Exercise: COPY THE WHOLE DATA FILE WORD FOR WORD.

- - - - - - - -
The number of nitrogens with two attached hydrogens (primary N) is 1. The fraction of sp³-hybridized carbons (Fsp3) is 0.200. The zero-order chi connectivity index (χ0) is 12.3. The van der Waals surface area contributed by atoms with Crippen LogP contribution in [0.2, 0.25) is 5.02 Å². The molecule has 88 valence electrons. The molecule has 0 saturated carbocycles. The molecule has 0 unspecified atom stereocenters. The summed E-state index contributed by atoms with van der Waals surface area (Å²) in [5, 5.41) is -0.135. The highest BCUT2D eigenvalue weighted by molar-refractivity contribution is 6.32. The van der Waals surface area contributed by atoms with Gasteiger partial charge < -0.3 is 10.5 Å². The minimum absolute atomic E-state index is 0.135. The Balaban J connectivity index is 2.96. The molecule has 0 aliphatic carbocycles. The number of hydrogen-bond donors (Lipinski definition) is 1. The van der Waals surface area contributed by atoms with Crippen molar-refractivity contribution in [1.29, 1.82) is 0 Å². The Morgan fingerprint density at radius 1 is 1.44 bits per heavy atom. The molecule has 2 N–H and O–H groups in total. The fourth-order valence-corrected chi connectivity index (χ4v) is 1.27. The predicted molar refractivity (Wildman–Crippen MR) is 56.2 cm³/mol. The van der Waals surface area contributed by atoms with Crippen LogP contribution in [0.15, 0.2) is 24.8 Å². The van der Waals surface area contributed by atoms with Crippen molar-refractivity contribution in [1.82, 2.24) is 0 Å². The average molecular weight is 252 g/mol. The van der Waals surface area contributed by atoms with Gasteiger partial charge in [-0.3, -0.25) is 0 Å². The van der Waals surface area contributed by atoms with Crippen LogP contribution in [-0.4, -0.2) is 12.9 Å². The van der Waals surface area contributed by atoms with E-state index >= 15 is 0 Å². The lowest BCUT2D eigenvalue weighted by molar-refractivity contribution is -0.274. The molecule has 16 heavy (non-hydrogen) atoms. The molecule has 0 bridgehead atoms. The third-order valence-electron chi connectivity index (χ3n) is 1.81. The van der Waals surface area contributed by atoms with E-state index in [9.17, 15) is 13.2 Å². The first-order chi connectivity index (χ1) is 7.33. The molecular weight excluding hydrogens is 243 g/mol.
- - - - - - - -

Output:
The number of nitrogens with two attached hydrogens (primary N) is 1. The fraction of sp³-hybridized carbons (Fsp3) is 0.200. The zero-order chi connectivity index (χ0) is 12.3. The van der Waals surface area contributed by atoms with Crippen LogP contribution in [0.2, 0.25) is 5.02 Å². The molecule has 88 valence electrons. The molecule has 0 saturated carbocycles. The molecule has 0 unspecified atom stereocenters. The summed E-state index contributed by atoms with van der Waals surface area (Å²) in [5, 5.41) is -0.135. The highest BCUT2D eigenvalue weighted by molar-refractivity contribution is 6.32. The van der Waals surface area contributed by atoms with Gasteiger partial charge < -0.3 is 10.5 Å². The minimum absolute atomic E-state index is 0.135. The Balaban J connectivity index is 2.96. The molecule has 0 aliphatic carbocycles. The number of hydrogen-bond donors (Lipinski definition) is 1. The van der Waals surface area contributed by atoms with Crippen molar-refractivity contribution in [1.29, 1.82) is 0 Å². The Morgan fingerprint density at radius 1 is 1.44 bits per heavy atom. The molecule has 2 N–H and O–H groups in total. The fourth-order valence-corrected chi connectivity index (χ4v) is 1.27. The predicted molar refractivity (Wildman–Crippen MR) is 56.2 cm³/mol. The van der Waals surface area contributed by atoms with Crippen LogP contribution in [0.15, 0.2) is 24.8 Å². The van der Waals surface area contributed by atoms with Crippen molar-refractivity contribution in [1.82, 2.24) is 0 Å². The average molecular weight is 252 g/mol. The van der Waals surface area contributed by atoms with Gasteiger partial charge in [-0.3, -0.25) is 0 Å². The van der Waals surface area contributed by atoms with Crippen LogP contribution in [-0.4, -0.2) is 12.9 Å². The van der Waals surface area contributed by atoms with E-state index >= 15 is 0 Å². The lowest BCUT2D eigenvalue weighted by molar-refractivity contribution is -0.274. The molecule has 16 heavy (non-hydrogen) atoms. The molecule has 0 bridgehead atoms. The third-order valence-electron chi connectivity index (χ3n) is 1.81. The van der Waals surface area contributed by atoms with E-state index in [9.17, 15) is 13.2 Å². The first-order chi connectivity index (χ1) is 7.33. The molecular weight excluding hydrogens is 243 g/mol.